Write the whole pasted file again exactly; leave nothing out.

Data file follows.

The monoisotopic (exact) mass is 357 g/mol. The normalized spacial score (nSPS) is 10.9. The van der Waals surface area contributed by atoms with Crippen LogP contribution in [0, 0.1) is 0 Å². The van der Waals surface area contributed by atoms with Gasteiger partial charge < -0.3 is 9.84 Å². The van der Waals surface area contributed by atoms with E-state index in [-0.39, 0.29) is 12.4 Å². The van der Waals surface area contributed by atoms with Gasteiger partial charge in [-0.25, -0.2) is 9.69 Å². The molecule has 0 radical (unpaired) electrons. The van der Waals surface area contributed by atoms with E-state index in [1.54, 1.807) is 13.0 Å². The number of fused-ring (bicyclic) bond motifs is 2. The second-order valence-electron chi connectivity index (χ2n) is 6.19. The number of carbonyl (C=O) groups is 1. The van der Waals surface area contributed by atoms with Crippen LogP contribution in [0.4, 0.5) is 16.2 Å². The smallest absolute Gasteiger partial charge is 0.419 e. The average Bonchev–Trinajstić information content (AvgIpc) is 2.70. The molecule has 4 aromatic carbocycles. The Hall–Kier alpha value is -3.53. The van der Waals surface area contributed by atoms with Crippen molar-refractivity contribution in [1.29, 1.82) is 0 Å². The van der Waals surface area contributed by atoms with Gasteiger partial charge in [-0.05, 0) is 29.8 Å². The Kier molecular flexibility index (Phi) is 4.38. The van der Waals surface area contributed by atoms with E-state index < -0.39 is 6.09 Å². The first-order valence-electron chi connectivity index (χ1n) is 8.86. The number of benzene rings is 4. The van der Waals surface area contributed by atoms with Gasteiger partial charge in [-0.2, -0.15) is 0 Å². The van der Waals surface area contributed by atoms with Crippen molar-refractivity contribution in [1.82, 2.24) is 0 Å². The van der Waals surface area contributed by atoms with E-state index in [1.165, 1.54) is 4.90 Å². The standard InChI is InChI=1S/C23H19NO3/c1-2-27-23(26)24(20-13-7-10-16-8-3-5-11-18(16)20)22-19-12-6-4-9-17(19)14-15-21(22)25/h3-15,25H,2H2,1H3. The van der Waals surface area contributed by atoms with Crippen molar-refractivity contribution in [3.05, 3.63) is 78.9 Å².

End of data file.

The monoisotopic (exact) mass is 357 g/mol. The normalized spacial score (nSPS) is 10.9. The van der Waals surface area contributed by atoms with Crippen LogP contribution in [0, 0.1) is 0 Å². The van der Waals surface area contributed by atoms with Gasteiger partial charge < -0.3 is 9.84 Å². The van der Waals surface area contributed by atoms with E-state index in [-0.39, 0.29) is 12.4 Å². The van der Waals surface area contributed by atoms with Gasteiger partial charge in [-0.25, -0.2) is 9.69 Å². The molecule has 0 radical (unpaired) electrons. The van der Waals surface area contributed by atoms with E-state index in [1.54, 1.807) is 13.0 Å². The number of fused-ring (bicyclic) bond motifs is 2. The second-order valence-electron chi connectivity index (χ2n) is 6.19. The number of carbonyl (C=O) groups is 1. The van der Waals surface area contributed by atoms with Crippen LogP contribution in [0.4, 0.5) is 16.2 Å². The smallest absolute Gasteiger partial charge is 0.419 e. The average Bonchev–Trinajstić information content (AvgIpc) is 2.70. The molecule has 4 aromatic carbocycles. The Hall–Kier alpha value is -3.53. The van der Waals surface area contributed by atoms with Crippen molar-refractivity contribution in [1.29, 1.82) is 0 Å². The van der Waals surface area contributed by atoms with Gasteiger partial charge in [-0.05, 0) is 29.8 Å². The Kier molecular flexibility index (Phi) is 4.38. The van der Waals surface area contributed by atoms with E-state index < -0.39 is 6.09 Å². The first-order valence-electron chi connectivity index (χ1n) is 8.86. The number of benzene rings is 4. The van der Waals surface area contributed by atoms with Gasteiger partial charge in [-0.2, -0.15) is 0 Å². The van der Waals surface area contributed by atoms with Crippen molar-refractivity contribution in [1.82, 2.24) is 0 Å². The van der Waals surface area contributed by atoms with E-state index in [1.165, 1.54) is 4.90 Å². The standard InChI is InChI=1S/C23H19NO3/c1-2-27-23(26)24(20-13-7-10-16-8-3-5-11-18(16)20)22-19-12-6-4-9-17(19)14-15-21(22)25/h3-15,25H,2H2,1H3. The van der Waals surface area contributed by atoms with Crippen molar-refractivity contribution in [3.05, 3.63) is 78.9 Å².